RIPE Community Resilience and Wellbeing: As a follow-up to the Community Wellbeing Survey and RIPE 82 presentation, which received very positive feedback, we're inviting everyone to join a session on 14 July 2021 about wellbeing, mental health, resilience and community care. We've all experienced the impact of COVID-19 on our social connections and our mental health. Let's connect with each other, exchange experiences and tips, ask for help or offer a helping hand.
Hybrid events and climate-friendly Internet research: I'm going to participate in a seminar where we will evaluate experiences in running and participating in virtual conferences as a consequence of the COVID-19 pandemic. The intention is to understand what went well and what went badly in implementing and deploying virtual conferences, what practical challenges were encountered, and what further needs to be improved. I'm hoping we'll be able to apply the take-aways to future RIPE Meetings.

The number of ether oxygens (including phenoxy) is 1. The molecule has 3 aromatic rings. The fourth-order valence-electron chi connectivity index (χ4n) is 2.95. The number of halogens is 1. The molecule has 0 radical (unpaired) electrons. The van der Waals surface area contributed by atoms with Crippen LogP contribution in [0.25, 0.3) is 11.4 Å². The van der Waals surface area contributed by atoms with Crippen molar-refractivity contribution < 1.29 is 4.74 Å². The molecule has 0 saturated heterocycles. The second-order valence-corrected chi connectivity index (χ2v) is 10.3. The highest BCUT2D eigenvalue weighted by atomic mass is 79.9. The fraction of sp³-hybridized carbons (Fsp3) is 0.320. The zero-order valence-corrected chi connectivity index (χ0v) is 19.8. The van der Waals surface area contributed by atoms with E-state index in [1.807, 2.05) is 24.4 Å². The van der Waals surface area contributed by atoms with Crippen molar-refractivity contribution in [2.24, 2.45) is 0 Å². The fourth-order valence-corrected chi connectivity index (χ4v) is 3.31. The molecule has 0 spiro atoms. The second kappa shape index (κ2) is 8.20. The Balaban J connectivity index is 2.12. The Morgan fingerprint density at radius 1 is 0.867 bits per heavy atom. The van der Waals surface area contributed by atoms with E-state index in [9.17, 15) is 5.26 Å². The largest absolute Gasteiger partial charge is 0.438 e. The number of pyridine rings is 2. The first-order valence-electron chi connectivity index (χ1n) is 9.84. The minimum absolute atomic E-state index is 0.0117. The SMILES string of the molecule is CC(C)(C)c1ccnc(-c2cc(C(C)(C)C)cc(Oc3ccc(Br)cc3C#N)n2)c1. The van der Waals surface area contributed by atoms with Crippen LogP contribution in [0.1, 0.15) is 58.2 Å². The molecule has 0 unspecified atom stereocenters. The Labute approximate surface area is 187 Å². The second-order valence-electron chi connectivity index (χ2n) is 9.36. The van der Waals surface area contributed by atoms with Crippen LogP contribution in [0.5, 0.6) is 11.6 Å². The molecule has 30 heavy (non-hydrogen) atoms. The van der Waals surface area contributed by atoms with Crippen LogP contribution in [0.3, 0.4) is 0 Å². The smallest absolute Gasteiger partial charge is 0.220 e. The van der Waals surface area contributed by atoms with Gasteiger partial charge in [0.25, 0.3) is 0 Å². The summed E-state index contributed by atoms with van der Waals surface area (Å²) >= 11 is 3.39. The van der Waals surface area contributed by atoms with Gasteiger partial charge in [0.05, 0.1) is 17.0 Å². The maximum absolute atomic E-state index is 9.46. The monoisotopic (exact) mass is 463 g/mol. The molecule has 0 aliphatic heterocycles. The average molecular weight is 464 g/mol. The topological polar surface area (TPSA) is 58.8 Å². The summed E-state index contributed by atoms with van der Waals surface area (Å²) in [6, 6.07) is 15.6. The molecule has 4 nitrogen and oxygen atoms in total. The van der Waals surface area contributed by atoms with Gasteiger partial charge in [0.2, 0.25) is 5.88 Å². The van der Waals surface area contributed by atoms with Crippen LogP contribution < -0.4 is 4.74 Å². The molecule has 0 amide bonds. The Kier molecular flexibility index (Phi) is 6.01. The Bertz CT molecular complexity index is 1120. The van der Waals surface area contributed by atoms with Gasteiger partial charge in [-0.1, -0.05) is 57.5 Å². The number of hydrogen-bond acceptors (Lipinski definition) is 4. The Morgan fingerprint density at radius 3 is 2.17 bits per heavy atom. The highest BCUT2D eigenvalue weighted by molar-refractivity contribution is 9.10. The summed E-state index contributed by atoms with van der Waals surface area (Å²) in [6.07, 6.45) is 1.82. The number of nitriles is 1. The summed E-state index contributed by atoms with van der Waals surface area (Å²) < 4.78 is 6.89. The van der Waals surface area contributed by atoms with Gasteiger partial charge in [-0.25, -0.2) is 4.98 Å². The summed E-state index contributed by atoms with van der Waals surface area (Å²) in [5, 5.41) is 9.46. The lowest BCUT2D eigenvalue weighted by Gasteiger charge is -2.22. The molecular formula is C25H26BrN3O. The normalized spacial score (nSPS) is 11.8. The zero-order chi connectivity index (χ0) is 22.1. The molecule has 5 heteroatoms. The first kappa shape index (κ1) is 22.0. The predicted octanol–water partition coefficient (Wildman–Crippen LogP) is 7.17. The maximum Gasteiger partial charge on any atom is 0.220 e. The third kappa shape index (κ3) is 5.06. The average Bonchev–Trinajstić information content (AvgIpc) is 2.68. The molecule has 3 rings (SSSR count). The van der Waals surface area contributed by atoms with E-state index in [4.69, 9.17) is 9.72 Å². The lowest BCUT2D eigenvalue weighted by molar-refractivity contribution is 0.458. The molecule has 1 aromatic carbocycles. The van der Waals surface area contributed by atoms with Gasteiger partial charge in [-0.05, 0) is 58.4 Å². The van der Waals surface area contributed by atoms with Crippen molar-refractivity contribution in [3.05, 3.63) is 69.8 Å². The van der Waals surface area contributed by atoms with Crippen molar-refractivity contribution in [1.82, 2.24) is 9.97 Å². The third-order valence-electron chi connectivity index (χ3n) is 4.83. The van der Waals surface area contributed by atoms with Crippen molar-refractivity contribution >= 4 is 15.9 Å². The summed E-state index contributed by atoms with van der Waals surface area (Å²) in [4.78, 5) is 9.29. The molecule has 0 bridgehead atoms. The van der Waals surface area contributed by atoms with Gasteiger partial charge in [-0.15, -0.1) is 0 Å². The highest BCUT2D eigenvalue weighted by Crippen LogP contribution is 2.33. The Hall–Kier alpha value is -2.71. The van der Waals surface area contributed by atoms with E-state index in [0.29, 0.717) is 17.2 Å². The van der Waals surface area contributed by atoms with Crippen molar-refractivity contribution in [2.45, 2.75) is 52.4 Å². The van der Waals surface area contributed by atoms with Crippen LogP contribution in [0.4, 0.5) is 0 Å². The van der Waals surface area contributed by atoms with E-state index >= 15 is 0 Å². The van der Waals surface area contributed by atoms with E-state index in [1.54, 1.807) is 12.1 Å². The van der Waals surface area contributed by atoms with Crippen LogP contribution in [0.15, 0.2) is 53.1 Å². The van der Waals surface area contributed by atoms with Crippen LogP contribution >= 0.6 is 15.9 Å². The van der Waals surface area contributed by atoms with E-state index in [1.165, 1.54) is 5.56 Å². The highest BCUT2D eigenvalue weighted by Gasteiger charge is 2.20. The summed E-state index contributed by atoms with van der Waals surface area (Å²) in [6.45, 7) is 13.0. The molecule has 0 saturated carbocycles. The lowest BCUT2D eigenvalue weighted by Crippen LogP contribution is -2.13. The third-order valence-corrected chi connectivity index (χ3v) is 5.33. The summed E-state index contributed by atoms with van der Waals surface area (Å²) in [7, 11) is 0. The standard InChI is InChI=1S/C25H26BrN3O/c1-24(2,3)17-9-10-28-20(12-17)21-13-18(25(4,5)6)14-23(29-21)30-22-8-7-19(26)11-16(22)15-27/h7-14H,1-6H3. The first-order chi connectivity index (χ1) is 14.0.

RIPE PDP: We worked on a new version of the RIPE Policy Development Process and will share it with the community after the summer break.
RIPE NCC staff and the RIPE community: As mentioned in an earlier update and also during RIPE 82, we're looking at the relation between RIPE and the RIPE NCC and especially how RIPE NCC staff participates in the RIPE community. We will soon share a draft document in which we are proposing some underlying principles and some practical considerations.
We wish you all a great summer or winter break (depending on where you are). Stay safe and healthy!